Steffen Maune, MD, PhD, Professor and Head of the Department of Otorhinolaryngology-Head and Neck Surgery at the Municipal Hospital in Cologne, Germany, emphasized the importance of diagnostic techniques before surgery is performed, including endoscopy and ultrasound of the neck.
Explore this issue:May 2009
He also drew attention to the use of the stepwise resection, removing a lesion through a series of cuts rather than one sweeping move. This allows microscopic control of the incision, better control over the deeper parts of the procedure, and identification of the relationship of the tumor to the cartilage, and means better observation of resection margins. In addition, he highlighted the need for carefully handling of the tumor to avoid the spread of metastases.
We are able to decide how much distance we want to have, he said. You need either R-0 resection, which is very important for the prognosis, or optimal postoperative function, which is part of the advantage of the laser. It lets you peel down to get to an R-0 situation correlated with optimal quality of life.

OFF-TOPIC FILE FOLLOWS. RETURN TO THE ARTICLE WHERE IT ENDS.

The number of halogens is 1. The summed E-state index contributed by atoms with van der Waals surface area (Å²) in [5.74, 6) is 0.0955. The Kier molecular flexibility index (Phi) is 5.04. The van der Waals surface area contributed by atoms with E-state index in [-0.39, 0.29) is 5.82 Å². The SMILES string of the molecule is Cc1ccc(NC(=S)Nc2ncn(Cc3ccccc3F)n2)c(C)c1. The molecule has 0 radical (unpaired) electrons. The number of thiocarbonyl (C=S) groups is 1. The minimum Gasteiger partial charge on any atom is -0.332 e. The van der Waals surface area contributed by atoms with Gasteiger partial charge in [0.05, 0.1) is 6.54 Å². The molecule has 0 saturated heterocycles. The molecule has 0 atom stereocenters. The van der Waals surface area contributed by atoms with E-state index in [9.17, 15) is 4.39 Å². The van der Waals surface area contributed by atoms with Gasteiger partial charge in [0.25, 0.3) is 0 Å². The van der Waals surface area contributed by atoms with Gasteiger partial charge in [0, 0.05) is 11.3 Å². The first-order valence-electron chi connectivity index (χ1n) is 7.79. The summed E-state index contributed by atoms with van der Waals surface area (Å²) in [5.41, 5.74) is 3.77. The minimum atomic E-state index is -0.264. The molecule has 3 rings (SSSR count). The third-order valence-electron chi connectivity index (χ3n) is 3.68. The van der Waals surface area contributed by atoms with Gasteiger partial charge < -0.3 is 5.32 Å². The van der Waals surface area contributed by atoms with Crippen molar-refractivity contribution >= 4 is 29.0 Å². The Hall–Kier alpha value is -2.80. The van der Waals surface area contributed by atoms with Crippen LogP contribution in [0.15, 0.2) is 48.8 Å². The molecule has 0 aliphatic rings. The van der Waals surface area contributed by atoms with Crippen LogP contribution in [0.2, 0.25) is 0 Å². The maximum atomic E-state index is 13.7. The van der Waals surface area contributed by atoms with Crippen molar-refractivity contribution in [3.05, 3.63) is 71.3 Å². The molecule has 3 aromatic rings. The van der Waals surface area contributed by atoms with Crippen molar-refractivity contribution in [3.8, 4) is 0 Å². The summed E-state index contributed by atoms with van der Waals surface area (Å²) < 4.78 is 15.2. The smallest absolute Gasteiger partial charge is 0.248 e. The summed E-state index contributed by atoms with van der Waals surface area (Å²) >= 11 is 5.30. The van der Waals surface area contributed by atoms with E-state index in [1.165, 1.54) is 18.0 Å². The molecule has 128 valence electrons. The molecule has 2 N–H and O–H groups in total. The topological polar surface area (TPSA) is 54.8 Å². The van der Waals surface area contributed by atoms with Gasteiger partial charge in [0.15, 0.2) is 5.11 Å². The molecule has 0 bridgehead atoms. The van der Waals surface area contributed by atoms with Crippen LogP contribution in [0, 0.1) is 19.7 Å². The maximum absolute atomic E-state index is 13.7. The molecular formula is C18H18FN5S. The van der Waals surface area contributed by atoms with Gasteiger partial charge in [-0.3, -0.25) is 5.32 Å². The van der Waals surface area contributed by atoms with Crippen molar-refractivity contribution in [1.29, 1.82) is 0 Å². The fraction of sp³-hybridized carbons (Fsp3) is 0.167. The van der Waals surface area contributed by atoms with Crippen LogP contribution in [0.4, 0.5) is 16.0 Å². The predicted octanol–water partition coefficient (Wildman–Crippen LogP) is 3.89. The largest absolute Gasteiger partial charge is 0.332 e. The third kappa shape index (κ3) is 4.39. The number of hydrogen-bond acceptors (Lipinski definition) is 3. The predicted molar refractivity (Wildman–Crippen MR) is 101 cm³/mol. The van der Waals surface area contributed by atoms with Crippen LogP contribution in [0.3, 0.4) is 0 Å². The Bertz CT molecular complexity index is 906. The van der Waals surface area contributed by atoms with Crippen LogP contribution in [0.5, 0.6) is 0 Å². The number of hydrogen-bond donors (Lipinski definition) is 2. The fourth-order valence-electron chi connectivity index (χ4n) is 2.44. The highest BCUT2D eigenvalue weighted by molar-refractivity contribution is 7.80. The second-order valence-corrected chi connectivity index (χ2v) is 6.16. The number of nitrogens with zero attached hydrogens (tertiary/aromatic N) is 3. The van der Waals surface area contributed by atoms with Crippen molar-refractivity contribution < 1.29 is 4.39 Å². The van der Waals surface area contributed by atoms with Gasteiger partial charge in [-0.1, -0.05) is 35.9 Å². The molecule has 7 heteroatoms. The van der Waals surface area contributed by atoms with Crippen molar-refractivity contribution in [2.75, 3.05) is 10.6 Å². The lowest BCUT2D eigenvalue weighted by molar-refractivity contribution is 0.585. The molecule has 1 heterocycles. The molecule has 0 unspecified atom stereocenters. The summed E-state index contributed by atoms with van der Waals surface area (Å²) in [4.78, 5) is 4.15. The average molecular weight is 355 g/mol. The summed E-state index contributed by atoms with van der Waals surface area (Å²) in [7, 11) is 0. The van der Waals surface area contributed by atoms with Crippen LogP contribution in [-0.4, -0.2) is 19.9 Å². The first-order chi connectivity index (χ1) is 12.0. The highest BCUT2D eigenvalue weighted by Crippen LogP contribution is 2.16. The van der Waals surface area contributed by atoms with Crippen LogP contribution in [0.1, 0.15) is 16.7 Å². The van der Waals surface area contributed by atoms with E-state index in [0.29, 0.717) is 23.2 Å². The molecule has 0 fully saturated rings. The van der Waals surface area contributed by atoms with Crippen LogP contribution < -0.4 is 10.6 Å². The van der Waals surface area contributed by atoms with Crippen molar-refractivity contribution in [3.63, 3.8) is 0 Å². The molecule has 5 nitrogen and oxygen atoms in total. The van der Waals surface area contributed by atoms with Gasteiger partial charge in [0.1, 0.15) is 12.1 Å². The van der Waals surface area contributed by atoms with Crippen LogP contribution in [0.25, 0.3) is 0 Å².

Steven M. Zeitels, MD, the Eugene B. Casey Professor of Laryngeal Surgery at Harvard Medical School and the Director of the Center for Laryngeal Surgery and Voice Rehabilitation at Massachusetts General Hospital in Boston, said there were exciting prospects for restoring voice through phonosurgical procedures.
In a case he presented, a woman who was nearly without a voice due to a T2b glottic cancer in which the dominant side of the cancer extended out to the thyroid lamina.
We decided to split the tumor, cut one side out conventionally, and treat the other side with an angiolytic laser to see if we could recover any epithelial superficial lamina propria, he said.
On the side in which the cancer was resected to the thyroid lamina, the vocal fold was reconstructed with a fat transplantation as well as a transcervical medialization laryngoplasty and anterior commissure thyroid lamina subluxation. Five years later, she had voice that wasn’t perfect, but functioned quite well. Her glottal valve was aerodynamically competent. This is a pretty reasonable voice for where she started, he said. She functions completely as a management professor by utilizing just one vocal fold to oscillate.
He then discussed the case of a prominent Israeli comedian who had voice problems. He’s a little hoarse, but when you see what was inside of him, it’s quite remarkable, Dr. Zeitels said. This was circumferential glottic and subglottic exophytic papillary cancer that had progressed all the way into the trachea.